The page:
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Seattle Harbor Patrol: Fire Department’s History of Excellence

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Re: “An underfunded Seattle Harbor Patrol needs public support” [Sept. 12, Opinion]: Seattle is certainly a wonderful water city that depends upon and deserves robust maritime public-safety services. And I agree those services should receive greater funding and staffing. Accordingly, this Op-Ed presents an opportunity to discuss better allocation of public-safety resources. Between 2010 and […]

Source: seattletimes.com

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Omnitrak’s National City Pride Survey Uncancels Top Metro Destinations

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New York Ranks #1, Followed by San Diego, Los Angeles, Nashville, Seattle; Urban Life Reconstitutes New Communities, Including Cats and Dogs

(PRWeb February 18, 2022)

Read the full story at https://www.prweb.com/releases/omnitraks_national_city_pride_survey_uncancels_top_metro_destinations/prweb18505132.htm

Source Here: prweb.com

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First-Ever App-based Platform for Men’s Health Now Available In…

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Bastion Health, the first-ever comprehensive app-based telehealth platform for men’s health specializing in reproductive and prostate health, is now available to Florida residents.

(PRWeb January 13, 2022)

Read the full story at https://www.prweb.com/releases/2022/1/prweb18422689.htm

Source Here: prweb.com

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Ships From 1,581 Ports May Go to Antarctica, Bringing Unwanted Guests

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Enlarge / Tourist boats could potentially bring invasive species to the Antarctic region. (credit: Andrew Peacock)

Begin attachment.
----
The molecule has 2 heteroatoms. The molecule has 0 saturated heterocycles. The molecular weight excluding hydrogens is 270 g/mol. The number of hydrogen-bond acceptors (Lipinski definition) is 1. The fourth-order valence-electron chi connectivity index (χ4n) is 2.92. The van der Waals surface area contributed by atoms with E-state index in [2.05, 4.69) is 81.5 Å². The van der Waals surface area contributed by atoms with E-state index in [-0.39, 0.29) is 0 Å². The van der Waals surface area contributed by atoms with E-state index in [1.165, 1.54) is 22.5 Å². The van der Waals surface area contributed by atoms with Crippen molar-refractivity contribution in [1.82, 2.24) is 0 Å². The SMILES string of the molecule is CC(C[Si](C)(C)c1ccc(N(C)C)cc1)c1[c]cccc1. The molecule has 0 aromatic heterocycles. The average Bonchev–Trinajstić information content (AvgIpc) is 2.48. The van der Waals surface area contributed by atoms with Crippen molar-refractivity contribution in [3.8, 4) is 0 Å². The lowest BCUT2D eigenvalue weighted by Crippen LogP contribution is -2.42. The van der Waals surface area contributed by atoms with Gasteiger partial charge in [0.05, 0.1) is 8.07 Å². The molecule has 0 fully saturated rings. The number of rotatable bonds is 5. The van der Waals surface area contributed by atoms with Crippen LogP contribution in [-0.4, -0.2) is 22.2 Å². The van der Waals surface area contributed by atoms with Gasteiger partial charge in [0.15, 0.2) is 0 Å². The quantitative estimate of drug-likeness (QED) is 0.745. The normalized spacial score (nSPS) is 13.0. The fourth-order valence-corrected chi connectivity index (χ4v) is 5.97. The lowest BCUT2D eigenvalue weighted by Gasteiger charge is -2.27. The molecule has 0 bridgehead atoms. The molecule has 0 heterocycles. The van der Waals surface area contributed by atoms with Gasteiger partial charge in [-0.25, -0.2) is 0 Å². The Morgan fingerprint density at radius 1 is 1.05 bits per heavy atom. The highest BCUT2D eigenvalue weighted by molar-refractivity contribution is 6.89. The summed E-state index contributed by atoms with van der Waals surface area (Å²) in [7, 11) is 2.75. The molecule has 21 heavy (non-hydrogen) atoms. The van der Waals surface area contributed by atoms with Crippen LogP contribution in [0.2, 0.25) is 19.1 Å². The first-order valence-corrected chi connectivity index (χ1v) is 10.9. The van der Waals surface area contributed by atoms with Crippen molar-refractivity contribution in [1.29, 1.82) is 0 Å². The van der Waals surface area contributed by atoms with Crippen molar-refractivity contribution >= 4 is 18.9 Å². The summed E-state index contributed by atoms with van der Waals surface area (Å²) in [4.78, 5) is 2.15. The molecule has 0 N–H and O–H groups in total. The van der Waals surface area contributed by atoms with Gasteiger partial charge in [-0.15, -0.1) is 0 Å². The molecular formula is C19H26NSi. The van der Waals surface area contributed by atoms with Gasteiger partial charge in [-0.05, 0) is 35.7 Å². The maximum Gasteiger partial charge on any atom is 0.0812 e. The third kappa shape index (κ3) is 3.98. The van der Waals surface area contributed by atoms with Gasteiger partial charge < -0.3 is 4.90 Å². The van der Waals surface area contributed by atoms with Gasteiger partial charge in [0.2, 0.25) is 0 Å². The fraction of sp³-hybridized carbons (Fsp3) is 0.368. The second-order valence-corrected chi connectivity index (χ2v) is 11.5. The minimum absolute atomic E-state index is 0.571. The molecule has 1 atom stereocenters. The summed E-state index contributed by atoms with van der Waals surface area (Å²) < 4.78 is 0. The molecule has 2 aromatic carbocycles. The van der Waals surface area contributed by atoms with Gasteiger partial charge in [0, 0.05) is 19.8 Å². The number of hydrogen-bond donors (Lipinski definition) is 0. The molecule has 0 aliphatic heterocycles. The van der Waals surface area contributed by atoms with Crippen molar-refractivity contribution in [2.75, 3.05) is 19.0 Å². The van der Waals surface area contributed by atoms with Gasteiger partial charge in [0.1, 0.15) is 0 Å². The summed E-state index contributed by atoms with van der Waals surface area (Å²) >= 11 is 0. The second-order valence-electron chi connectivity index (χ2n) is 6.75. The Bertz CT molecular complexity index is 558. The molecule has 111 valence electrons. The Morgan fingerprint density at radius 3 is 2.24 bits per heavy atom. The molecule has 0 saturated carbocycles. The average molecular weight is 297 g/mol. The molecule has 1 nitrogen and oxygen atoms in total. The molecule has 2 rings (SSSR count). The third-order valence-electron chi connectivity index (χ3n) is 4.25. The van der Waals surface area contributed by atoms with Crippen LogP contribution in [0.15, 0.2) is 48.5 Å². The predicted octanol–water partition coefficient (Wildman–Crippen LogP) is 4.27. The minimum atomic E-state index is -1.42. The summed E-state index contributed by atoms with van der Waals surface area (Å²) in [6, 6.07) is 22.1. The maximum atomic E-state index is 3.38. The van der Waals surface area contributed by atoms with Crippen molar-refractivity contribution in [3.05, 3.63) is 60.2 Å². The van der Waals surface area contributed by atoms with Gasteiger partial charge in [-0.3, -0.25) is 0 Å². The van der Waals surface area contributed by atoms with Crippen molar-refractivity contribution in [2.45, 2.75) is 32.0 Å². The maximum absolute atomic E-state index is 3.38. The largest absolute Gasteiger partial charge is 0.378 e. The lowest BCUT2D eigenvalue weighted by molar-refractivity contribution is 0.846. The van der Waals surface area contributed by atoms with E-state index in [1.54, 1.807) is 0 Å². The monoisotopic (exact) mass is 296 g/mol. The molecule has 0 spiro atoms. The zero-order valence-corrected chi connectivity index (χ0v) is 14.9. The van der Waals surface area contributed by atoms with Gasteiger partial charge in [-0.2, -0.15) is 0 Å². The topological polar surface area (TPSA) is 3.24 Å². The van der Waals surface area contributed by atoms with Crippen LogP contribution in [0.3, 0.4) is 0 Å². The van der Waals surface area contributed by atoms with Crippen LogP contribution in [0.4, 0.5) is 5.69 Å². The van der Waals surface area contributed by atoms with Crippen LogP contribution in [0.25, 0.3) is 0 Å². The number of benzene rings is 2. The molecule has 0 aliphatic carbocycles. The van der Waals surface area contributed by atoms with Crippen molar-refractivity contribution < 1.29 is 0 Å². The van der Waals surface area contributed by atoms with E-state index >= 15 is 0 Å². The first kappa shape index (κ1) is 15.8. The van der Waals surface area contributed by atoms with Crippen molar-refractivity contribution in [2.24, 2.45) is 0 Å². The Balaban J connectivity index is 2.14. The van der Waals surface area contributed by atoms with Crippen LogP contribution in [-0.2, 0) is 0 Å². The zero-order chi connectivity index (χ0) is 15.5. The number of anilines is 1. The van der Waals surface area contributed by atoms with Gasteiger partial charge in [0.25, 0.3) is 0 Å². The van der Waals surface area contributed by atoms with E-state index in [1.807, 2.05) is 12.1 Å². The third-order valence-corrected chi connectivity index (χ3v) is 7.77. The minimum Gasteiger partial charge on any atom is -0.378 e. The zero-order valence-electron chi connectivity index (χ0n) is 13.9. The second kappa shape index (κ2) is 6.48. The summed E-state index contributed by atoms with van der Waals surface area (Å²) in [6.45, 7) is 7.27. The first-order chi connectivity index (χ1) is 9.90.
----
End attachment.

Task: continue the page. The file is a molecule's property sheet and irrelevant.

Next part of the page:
Right now, the Antarctic and the waters around it are surprisingly free of invasive species. According to new research, however, that situation might change in the not-too-distant future, thanks to a shocking level of connectivity with ports across the world. Ships can accidentally carry a large array of marine life, which can in turn colonize new places (like the world’s polar south), outcompete native life, and generally wreak havoc on an ecosystem. New research has traced the paths of the various research vessels, tourist ships, and fishing boats that chug along through the icy waters of the Antarctic.

According to Arlie McCarthy, a researcher in the University of Cambridge’s Department of Zoology and the British Antarctic Survey, these watercraft all carry with them a risk of unwanted visitors. And the visitors may have more chances to relocate than we once thought.

“We know from other cold areas in the world, including the Arctic, that things growing on the hulls of ships absolutely do get transported from place to place, and it is one of the major sources of marine introductions around the world,” McCarthy told Ars. “We also know that ships going into Antarctica do have things growing on them. What we didn’t know until this point was good detail on where those ships go.”

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Original Post: arstechnica.com

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